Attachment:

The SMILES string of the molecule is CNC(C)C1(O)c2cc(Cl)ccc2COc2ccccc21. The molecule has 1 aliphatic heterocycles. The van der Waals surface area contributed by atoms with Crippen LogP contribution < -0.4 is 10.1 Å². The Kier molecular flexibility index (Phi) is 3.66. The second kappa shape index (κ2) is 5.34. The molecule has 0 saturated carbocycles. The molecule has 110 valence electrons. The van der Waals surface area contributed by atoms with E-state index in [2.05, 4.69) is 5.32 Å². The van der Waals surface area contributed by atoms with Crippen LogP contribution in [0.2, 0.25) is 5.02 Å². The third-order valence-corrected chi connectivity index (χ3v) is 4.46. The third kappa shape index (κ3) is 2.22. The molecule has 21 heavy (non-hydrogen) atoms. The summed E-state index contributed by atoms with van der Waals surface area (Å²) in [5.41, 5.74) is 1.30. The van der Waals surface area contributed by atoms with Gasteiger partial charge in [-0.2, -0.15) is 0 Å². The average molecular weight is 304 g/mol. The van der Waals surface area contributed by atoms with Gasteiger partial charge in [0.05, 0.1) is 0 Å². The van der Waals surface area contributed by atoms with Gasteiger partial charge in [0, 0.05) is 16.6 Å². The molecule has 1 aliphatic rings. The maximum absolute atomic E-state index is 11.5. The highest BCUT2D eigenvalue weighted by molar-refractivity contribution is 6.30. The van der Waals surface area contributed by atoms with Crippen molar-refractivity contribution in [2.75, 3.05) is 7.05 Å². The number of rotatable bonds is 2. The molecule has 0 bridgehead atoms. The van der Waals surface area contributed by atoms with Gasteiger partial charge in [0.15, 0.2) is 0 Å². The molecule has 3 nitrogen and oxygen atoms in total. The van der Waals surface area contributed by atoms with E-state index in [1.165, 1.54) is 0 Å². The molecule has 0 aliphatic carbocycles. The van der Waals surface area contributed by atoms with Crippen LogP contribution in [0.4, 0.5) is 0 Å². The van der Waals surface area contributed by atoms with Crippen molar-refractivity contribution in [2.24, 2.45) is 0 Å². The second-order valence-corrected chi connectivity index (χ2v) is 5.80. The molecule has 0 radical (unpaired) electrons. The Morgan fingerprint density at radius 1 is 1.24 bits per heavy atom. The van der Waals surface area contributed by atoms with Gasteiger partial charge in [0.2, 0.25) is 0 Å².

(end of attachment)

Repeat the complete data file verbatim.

The SMILES string of the molecule is CNC(C)C1(O)c2cc(Cl)ccc2COc2ccccc21. The molecule has 1 aliphatic heterocycles. The van der Waals surface area contributed by atoms with Crippen LogP contribution < -0.4 is 10.1 Å². The Kier molecular flexibility index (Phi) is 3.66. The second kappa shape index (κ2) is 5.34. The molecule has 0 saturated carbocycles. The molecule has 110 valence electrons. The van der Waals surface area contributed by atoms with E-state index in [2.05, 4.69) is 5.32 Å². The van der Waals surface area contributed by atoms with Crippen LogP contribution in [0.2, 0.25) is 5.02 Å². The third-order valence-corrected chi connectivity index (χ3v) is 4.46. The third kappa shape index (κ3) is 2.22. The molecule has 21 heavy (non-hydrogen) atoms. The summed E-state index contributed by atoms with van der Waals surface area (Å²) in [5.41, 5.74) is 1.30. The van der Waals surface area contributed by atoms with Gasteiger partial charge in [-0.2, -0.15) is 0 Å². The average molecular weight is 304 g/mol. The van der Waals surface area contributed by atoms with Gasteiger partial charge in [0.05, 0.1) is 0 Å². The van der Waals surface area contributed by atoms with Gasteiger partial charge in [0, 0.05) is 16.6 Å². The molecule has 1 aliphatic rings. The maximum absolute atomic E-state index is 11.5. The highest BCUT2D eigenvalue weighted by molar-refractivity contribution is 6.30. The van der Waals surface area contributed by atoms with Crippen molar-refractivity contribution in [2.75, 3.05) is 7.05 Å². The number of rotatable bonds is 2. The molecule has 0 bridgehead atoms. The van der Waals surface area contributed by atoms with Gasteiger partial charge in [0.15, 0.2) is 0 Å². The molecule has 3 nitrogen and oxygen atoms in total. The van der Waals surface area contributed by atoms with E-state index in [1.165, 1.54) is 0 Å². The molecule has 0 aliphatic carbocycles. The van der Waals surface area contributed by atoms with Crippen LogP contribution in [0.4, 0.5) is 0 Å². The van der Waals surface area contributed by atoms with Crippen molar-refractivity contribution in [2.24, 2.45) is 0 Å². The second-order valence-corrected chi connectivity index (χ2v) is 5.80. The molecule has 0 radical (unpaired) electrons. The Morgan fingerprint density at radius 1 is 1.24 bits per heavy atom. The van der Waals surface area contributed by atoms with Gasteiger partial charge in [0.2, 0.25) is 0 Å².